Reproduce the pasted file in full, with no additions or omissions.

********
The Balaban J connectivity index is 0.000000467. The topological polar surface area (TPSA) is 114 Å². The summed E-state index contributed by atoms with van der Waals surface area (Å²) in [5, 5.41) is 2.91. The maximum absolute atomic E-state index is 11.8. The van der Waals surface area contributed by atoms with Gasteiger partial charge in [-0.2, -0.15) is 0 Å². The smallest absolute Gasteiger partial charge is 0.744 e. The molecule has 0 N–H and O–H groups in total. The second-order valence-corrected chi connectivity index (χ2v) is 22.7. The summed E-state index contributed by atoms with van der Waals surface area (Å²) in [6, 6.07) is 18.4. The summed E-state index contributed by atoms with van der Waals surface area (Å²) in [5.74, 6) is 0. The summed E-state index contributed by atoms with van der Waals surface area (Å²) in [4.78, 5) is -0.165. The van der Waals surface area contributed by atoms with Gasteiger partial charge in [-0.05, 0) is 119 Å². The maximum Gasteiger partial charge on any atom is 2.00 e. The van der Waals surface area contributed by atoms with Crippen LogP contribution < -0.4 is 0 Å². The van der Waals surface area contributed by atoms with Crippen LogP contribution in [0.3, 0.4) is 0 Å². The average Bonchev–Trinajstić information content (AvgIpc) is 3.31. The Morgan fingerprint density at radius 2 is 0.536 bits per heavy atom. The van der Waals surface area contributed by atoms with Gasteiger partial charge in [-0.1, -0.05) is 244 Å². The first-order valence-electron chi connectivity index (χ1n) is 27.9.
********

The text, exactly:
The Balaban J connectivity index is 0.000000467. The topological polar surface area (TPSA) is 114 Å². The summed E-state index contributed by atoms with van der Waals surface area (Å²) in [5, 5.41) is 2.91. The maximum absolute atomic E-state index is 11.8. The van der Waals surface area contributed by atoms with Gasteiger partial charge in [-0.2, -0.15) is 0 Å². The smallest absolute Gasteiger partial charge is 0.744 e. The molecule has 0 N–H and O–H groups in total. The second-order valence-corrected chi connectivity index (χ2v) is 22.7. The summed E-state index contributed by atoms with van der Waals surface area (Å²) in [6, 6.07) is 18.4. The summed E-state index contributed by atoms with van der Waals surface area (Å²) in [5.74, 6) is 0. The summed E-state index contributed by atoms with van der Waals surface area (Å²) in [4.78, 5) is -0.165. The van der Waals surface area contributed by atoms with Gasteiger partial charge in [-0.05, 0) is 119 Å². The maximum Gasteiger partial charge on any atom is 2.00 e. The van der Waals surface area contributed by atoms with Crippen LogP contribution < -0.4 is 0 Å². The van der Waals surface area contributed by atoms with Crippen LogP contribution in [0.3, 0.4) is 0 Å². The average Bonchev–Trinajstić information content (AvgIpc) is 3.31. The Morgan fingerprint density at radius 2 is 0.536 bits per heavy atom. The van der Waals surface area contributed by atoms with Gasteiger partial charge in [-0.1, -0.05) is 244 Å². The first-order valence-electron chi connectivity index (χ1n) is 27.9.